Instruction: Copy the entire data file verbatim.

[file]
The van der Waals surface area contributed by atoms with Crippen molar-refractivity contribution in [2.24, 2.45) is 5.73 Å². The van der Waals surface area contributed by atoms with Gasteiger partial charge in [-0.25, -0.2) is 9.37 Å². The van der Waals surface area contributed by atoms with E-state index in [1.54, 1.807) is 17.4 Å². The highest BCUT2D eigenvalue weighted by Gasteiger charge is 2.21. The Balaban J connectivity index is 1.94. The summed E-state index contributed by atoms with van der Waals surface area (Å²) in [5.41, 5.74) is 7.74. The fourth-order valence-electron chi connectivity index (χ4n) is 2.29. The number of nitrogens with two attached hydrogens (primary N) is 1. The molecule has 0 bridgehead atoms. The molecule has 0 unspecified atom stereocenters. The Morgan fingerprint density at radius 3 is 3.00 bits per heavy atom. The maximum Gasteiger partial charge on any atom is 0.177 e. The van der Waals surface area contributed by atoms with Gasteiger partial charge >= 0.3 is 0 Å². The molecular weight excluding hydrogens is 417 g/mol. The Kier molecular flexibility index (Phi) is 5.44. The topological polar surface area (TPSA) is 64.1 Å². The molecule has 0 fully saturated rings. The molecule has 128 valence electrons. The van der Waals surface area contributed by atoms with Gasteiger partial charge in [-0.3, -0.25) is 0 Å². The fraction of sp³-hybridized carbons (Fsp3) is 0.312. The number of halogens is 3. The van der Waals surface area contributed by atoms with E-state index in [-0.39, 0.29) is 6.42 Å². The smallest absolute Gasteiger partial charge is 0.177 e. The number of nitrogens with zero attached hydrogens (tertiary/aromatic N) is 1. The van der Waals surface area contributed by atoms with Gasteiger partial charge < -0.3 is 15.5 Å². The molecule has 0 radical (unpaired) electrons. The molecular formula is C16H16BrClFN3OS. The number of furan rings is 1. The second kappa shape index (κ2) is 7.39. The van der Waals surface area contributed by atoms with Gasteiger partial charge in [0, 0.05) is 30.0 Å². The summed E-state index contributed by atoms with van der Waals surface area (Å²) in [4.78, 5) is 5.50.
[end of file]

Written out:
The van der Waals surface area contributed by atoms with Crippen molar-refractivity contribution in [2.24, 2.45) is 5.73 Å². The van der Waals surface area contributed by atoms with Gasteiger partial charge in [-0.25, -0.2) is 9.37 Å². The van der Waals surface area contributed by atoms with E-state index in [1.54, 1.807) is 17.4 Å². The highest BCUT2D eigenvalue weighted by Gasteiger charge is 2.21. The Balaban J connectivity index is 1.94. The summed E-state index contributed by atoms with van der Waals surface area (Å²) in [5.41, 5.74) is 7.74. The fourth-order valence-electron chi connectivity index (χ4n) is 2.29. The number of nitrogens with two attached hydrogens (primary N) is 1. The molecule has 0 bridgehead atoms. The molecule has 0 unspecified atom stereocenters. The Morgan fingerprint density at radius 3 is 3.00 bits per heavy atom. The maximum Gasteiger partial charge on any atom is 0.177 e. The van der Waals surface area contributed by atoms with Gasteiger partial charge >= 0.3 is 0 Å². The molecular weight excluding hydrogens is 417 g/mol. The Kier molecular flexibility index (Phi) is 5.44. The topological polar surface area (TPSA) is 64.1 Å². The molecule has 0 fully saturated rings. The molecule has 128 valence electrons. The van der Waals surface area contributed by atoms with Gasteiger partial charge in [-0.3, -0.25) is 0 Å². The fraction of sp³-hybridized carbons (Fsp3) is 0.312. The number of halogens is 3. The van der Waals surface area contributed by atoms with E-state index in [-0.39, 0.29) is 6.42 Å². The smallest absolute Gasteiger partial charge is 0.177 e. The number of nitrogens with zero attached hydrogens (tertiary/aromatic N) is 1. The van der Waals surface area contributed by atoms with Gasteiger partial charge < -0.3 is 15.5 Å². The molecule has 0 radical (unpaired) electrons. The molecular formula is C16H16BrClFN3OS. The number of furan rings is 1. The second kappa shape index (κ2) is 7.39. The van der Waals surface area contributed by atoms with Gasteiger partial charge in [0, 0.05) is 30.0 Å². The summed E-state index contributed by atoms with van der Waals surface area (Å²) in [4.78, 5) is 5.50.